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© Research
Publication : Human molecular genetics

Model mice for 15q11-13 duplication syndrome exhibit late-onset obesity and altered lipid metabolism

Scientific Fields
Diseases
Organisms
Applications
Technique

Published in Human molecular genetics - 22 May 2015

Kishimoto R, Tamada K, Liu X, Okubo H, Ise S, Ohta H, Ruf S, Nakatani J, Kohno N, Spitz F, Takumi T

Link to Pubmed [PMID] – 26002101

Hum. Mol. Genet. 2015 Aug;24(16):4559-72

Copy number variations on human chromosome 15q11-q13 have been implicated in several neurodevelopmental disorders. A paternal loss or duplication of the Prader-Willi syndrome/Angelman syndrome (PWS/AS) region confers a risk of obesity, although the mechanism remains a mystery due to a lack of an animal model that accurately recreates the obesity phenotype. We performed detailed analyses of mice with duplication of PWS/AS locus (6 Mb) generated by chromosome engineering and found that animals with a paternal duplication of this region (patDp/+) show late-onset obesity, high sensitivity for high-fat diet, high levels of blood leptin and insulin without an increase in food intake. We show that prior to becoming obese, young patDp/+ mice already had enlarged white adipocytes. Transcriptome analysis of adipose tissue revealed an up-regulation of Secreted frizzled-related protein 5 (Sfrp5), known to promote adipogenesis. We additionally generated a new mouse model of paternal duplication focusing on a 3 Mb region (3 Mb patDp/+) within the PWS/AS locus. These mice recapitulate the obese phenotypes including expansion of visceral adipose tissue. Our results suggest paternally expressed genes in PWS/AS locus play a significant role for the obesity and identify new potential targets for future research and treatment of obesity.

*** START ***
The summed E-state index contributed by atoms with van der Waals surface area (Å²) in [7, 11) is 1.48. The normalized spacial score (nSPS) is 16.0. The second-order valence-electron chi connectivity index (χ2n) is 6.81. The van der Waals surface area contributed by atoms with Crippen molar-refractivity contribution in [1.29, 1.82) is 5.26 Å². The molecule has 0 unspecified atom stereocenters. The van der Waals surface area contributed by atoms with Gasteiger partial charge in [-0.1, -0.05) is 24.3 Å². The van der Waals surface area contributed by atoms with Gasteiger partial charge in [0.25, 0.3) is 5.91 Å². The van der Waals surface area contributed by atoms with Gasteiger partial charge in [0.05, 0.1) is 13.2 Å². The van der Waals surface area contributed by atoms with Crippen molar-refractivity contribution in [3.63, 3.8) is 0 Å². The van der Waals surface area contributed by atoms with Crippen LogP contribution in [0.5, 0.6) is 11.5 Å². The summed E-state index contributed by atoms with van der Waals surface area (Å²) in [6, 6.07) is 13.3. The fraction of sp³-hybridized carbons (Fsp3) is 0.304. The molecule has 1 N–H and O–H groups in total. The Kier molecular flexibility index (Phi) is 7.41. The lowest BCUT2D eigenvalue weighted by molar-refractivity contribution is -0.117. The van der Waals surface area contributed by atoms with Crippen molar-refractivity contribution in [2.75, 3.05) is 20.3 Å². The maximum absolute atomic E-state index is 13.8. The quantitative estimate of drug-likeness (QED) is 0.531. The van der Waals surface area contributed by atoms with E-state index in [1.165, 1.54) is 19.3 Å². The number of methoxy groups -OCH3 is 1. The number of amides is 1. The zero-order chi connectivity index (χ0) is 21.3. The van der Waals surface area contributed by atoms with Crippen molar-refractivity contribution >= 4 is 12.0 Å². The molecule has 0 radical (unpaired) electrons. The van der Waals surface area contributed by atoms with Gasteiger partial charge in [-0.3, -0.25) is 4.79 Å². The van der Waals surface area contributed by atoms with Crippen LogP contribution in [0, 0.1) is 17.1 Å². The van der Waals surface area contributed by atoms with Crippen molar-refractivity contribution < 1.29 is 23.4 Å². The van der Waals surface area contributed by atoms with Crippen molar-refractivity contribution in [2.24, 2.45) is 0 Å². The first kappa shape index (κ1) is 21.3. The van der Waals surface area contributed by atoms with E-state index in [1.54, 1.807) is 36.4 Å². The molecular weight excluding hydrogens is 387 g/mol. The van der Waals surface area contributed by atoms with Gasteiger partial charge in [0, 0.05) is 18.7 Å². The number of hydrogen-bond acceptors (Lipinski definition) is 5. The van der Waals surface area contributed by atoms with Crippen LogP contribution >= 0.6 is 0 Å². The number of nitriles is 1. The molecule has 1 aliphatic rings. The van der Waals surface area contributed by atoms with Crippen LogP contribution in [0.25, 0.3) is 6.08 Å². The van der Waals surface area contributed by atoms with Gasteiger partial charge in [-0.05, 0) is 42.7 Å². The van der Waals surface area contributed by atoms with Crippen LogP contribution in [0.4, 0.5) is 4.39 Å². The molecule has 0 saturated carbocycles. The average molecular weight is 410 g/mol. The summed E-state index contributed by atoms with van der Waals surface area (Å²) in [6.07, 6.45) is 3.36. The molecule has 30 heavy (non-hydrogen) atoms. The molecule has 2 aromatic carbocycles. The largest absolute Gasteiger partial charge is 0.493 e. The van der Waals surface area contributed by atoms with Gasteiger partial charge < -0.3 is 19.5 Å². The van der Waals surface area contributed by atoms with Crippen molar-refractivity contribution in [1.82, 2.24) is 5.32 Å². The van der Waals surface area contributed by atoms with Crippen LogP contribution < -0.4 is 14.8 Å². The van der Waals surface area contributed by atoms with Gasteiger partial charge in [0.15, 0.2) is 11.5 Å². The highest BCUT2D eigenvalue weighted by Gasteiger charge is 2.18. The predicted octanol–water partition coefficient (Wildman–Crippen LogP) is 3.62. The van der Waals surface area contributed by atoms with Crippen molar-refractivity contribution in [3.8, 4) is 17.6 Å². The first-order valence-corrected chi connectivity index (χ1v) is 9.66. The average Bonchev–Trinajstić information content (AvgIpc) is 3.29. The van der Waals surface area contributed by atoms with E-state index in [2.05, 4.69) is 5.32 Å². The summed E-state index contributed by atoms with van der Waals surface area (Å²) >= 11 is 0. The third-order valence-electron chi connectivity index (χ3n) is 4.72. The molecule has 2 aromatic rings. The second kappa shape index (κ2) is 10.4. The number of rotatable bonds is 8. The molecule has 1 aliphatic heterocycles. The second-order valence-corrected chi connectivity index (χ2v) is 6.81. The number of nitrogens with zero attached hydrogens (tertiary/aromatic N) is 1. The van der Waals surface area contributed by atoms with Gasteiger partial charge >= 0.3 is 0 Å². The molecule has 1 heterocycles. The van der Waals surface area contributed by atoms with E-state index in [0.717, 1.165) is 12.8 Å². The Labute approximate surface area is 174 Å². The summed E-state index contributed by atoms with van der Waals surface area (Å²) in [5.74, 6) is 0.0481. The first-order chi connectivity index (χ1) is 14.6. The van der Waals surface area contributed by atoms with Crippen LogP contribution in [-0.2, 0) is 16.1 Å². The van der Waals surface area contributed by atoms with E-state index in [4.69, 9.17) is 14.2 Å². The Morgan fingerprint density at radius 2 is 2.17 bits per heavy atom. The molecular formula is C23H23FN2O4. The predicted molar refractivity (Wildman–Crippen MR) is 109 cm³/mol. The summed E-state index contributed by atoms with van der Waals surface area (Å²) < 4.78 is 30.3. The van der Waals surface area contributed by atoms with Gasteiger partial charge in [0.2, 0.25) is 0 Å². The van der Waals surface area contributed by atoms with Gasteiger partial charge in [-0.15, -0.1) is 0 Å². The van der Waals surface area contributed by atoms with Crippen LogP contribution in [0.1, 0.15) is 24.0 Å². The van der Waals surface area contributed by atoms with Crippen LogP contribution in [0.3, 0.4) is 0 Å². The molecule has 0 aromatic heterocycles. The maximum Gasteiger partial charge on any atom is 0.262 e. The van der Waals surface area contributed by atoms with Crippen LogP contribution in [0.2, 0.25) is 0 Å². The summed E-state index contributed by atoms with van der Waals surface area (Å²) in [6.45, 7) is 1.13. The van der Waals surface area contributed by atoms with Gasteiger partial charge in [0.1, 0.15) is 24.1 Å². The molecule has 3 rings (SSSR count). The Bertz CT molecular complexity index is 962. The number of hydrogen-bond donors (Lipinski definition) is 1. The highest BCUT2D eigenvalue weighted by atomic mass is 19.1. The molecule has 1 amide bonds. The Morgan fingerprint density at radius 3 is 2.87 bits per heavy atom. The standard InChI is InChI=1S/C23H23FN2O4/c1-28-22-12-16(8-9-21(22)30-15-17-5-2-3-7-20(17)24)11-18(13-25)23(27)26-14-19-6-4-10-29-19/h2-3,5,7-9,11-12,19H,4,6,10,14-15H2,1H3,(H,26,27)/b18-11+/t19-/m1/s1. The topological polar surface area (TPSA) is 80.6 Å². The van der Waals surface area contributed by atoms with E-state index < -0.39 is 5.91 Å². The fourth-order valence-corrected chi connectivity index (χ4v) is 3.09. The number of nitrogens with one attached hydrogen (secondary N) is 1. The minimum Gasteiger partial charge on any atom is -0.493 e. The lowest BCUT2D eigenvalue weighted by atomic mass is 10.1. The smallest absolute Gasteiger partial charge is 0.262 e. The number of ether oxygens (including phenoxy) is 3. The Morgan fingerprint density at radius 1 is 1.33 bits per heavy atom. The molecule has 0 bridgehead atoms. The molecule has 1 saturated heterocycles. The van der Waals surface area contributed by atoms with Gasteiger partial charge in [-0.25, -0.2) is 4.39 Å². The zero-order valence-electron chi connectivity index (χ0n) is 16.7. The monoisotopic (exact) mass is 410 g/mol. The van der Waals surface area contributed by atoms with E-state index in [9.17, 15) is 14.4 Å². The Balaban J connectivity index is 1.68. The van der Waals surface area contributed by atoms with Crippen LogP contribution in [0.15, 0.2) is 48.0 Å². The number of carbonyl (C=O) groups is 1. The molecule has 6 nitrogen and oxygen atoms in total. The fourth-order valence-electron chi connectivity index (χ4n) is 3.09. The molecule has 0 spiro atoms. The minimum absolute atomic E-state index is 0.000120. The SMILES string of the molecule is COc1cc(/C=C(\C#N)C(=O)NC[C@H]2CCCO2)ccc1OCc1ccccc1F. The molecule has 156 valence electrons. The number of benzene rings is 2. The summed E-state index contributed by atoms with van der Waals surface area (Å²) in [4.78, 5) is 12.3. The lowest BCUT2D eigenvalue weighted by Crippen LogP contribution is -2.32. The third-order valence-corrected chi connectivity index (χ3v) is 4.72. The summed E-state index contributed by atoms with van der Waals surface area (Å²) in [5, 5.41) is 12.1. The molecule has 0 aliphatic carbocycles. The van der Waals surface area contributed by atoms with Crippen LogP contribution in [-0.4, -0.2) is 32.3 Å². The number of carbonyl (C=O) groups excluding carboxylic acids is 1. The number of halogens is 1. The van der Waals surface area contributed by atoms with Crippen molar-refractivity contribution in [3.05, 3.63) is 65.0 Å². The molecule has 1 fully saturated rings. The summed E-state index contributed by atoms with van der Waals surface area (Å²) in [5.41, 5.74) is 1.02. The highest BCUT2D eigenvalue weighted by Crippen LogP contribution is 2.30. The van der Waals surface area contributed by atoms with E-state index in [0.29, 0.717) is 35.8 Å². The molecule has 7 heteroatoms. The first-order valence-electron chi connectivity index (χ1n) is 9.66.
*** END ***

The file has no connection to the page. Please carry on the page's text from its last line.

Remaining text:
http://www.ncbi.nlm.nih.gov/pubmed/26002101